Equity was rarely considered in Cochrane Eyes and Vision systematic reviews and primary studies on cataract
July 30, 2020

A new paper published in the Journal of Clinical Epidemiology has found that systematic reviews and primary research in cataract, the leading cause of avoidable blindness globally, do not take into account factors that could make them more equitable for the most vulnerable people affected.

The study, undertaken by researchers from the International Centre for Eye Health, looked at Cochrane Eyes and Vision systematic reviews and the recent primary research studies they are based on. Systematic reviews aim to collate existing studies within a healthcare topic to provide summaries and compare findings, and Cochrane are a leading provider of these reviews.

Vision impairment from cataract is distributed unequally, with disadvantaged populations disproportionately affected. Looking at factors associated with disadvantage in healthcare, such as location, socioeconomic status and disability, the team found that the majority of reviews and primary papers did not assess these factors when choosing the question to be studied, the populations to study, or the effects of interventions on subgroups within populations.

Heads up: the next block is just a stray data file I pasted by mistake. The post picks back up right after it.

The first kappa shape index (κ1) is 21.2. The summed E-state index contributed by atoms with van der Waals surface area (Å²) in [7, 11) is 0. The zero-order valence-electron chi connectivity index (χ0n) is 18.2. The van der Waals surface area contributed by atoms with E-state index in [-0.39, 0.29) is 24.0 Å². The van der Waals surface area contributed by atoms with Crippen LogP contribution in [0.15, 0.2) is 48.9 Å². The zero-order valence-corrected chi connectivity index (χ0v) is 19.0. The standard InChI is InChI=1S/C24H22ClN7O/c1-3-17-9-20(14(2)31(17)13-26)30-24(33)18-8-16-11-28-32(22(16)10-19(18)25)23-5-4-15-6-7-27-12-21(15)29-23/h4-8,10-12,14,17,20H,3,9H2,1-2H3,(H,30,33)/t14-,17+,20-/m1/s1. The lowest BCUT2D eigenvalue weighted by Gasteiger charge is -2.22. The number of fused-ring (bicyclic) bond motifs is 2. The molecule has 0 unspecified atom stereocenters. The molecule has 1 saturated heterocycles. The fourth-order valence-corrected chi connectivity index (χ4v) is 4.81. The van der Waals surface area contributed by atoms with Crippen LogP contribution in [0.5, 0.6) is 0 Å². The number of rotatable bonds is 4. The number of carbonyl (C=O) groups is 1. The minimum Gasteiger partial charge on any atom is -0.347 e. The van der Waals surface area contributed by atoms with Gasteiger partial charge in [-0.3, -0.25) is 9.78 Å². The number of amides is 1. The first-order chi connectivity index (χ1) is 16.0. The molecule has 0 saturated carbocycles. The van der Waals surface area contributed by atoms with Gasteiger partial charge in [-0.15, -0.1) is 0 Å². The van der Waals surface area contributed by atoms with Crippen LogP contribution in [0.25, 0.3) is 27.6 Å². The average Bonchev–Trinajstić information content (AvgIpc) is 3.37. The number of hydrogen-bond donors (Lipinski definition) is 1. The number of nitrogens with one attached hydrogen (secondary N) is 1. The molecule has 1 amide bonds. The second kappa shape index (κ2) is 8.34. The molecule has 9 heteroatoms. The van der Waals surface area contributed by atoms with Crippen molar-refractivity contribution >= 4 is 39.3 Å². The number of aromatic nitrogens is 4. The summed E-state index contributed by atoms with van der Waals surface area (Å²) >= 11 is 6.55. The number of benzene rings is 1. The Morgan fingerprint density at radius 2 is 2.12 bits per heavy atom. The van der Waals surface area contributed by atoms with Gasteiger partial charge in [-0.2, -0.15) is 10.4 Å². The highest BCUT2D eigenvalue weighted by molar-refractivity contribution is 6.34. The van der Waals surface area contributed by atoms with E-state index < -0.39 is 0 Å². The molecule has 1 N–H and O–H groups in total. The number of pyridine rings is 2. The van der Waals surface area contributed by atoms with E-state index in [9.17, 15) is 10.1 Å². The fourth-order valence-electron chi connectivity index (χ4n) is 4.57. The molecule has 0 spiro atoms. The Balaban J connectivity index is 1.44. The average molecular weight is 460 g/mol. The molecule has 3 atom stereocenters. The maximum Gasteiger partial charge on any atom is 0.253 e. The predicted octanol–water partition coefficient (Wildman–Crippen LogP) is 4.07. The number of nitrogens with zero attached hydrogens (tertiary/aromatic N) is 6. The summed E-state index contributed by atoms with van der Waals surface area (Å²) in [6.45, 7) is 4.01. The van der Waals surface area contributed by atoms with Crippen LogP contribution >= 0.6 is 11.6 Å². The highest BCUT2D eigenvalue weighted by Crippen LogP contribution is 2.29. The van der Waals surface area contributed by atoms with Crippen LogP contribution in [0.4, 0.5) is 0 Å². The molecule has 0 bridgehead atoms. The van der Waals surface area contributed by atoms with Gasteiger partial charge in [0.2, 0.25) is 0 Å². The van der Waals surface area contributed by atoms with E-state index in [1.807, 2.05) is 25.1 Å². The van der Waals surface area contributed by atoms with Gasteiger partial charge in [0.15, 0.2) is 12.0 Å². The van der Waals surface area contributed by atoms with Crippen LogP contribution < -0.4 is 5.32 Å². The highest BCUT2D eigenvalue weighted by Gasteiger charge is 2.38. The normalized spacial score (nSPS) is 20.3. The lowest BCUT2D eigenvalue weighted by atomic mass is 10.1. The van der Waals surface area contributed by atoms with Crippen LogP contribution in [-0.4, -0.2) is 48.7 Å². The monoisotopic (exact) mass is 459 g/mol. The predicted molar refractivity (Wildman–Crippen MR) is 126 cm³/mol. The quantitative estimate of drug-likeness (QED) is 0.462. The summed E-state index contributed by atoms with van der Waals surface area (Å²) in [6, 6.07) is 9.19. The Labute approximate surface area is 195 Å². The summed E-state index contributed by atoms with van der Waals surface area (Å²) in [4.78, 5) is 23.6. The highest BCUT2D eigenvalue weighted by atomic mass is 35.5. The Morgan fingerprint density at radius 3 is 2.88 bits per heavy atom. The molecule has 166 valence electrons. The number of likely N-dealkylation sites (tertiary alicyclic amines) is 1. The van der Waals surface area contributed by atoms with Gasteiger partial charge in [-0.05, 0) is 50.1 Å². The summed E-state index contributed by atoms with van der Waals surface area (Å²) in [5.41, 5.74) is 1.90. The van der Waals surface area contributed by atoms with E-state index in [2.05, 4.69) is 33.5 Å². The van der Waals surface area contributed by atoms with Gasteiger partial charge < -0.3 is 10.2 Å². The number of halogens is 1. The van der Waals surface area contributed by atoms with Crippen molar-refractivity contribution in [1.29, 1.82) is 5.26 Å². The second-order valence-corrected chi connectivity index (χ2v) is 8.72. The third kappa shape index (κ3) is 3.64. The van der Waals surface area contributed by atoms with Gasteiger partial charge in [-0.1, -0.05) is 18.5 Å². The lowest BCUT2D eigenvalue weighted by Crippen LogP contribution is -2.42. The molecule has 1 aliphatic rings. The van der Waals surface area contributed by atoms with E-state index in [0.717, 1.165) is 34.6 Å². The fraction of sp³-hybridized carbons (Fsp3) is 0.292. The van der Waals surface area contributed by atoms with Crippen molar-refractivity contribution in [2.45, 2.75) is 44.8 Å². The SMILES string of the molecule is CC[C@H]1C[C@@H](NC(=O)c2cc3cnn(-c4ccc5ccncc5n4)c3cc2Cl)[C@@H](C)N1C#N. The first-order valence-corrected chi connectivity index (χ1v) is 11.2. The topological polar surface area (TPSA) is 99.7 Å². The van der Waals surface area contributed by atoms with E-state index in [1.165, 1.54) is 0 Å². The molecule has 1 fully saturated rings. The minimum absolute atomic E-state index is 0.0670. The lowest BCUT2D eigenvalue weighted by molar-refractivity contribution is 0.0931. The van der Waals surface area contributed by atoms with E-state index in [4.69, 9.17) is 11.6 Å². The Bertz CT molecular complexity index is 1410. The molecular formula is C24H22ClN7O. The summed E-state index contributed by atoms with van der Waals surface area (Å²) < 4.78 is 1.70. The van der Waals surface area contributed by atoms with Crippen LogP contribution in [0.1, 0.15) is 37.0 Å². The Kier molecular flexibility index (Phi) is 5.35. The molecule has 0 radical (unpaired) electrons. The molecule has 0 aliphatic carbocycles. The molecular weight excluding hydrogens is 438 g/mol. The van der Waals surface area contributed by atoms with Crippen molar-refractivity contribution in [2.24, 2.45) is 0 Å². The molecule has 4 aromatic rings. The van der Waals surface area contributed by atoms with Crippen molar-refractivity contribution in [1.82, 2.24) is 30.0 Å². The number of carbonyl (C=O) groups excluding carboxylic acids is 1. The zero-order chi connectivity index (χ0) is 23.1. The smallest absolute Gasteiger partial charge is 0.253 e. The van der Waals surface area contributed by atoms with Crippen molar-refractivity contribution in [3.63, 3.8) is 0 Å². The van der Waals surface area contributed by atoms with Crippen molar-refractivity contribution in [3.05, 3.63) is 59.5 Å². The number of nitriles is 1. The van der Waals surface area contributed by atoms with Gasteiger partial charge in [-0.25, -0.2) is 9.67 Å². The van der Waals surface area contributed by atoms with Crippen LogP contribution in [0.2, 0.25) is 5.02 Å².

Considering equity in healthcare is extremely important to ensure that all groups affected by an illness receive the benefits of a healthcare intervention. In some cases, healthcare interventions may have a negative impact on equity. While gender/sex was often taken into account when describing participants of the studies, the effect on differences in these groups was not assessed further. Specific sub-analyses that could assess the effect of the studies on other population groups, such as race/ethnicity, were very rarely or never done.

Despite the burden of cataract being predominantly experienced by people in low and middle-income countries (LMICs), an LMIC author led only two of the sixty-two primary studies and one of the twenty-three reviews assessed by the team.

The study highlights the need for improved inclusion of LMIC authors in research teams and the consideration of equity factors when undertaking research to improve the effectiveness of cataract interventions for all.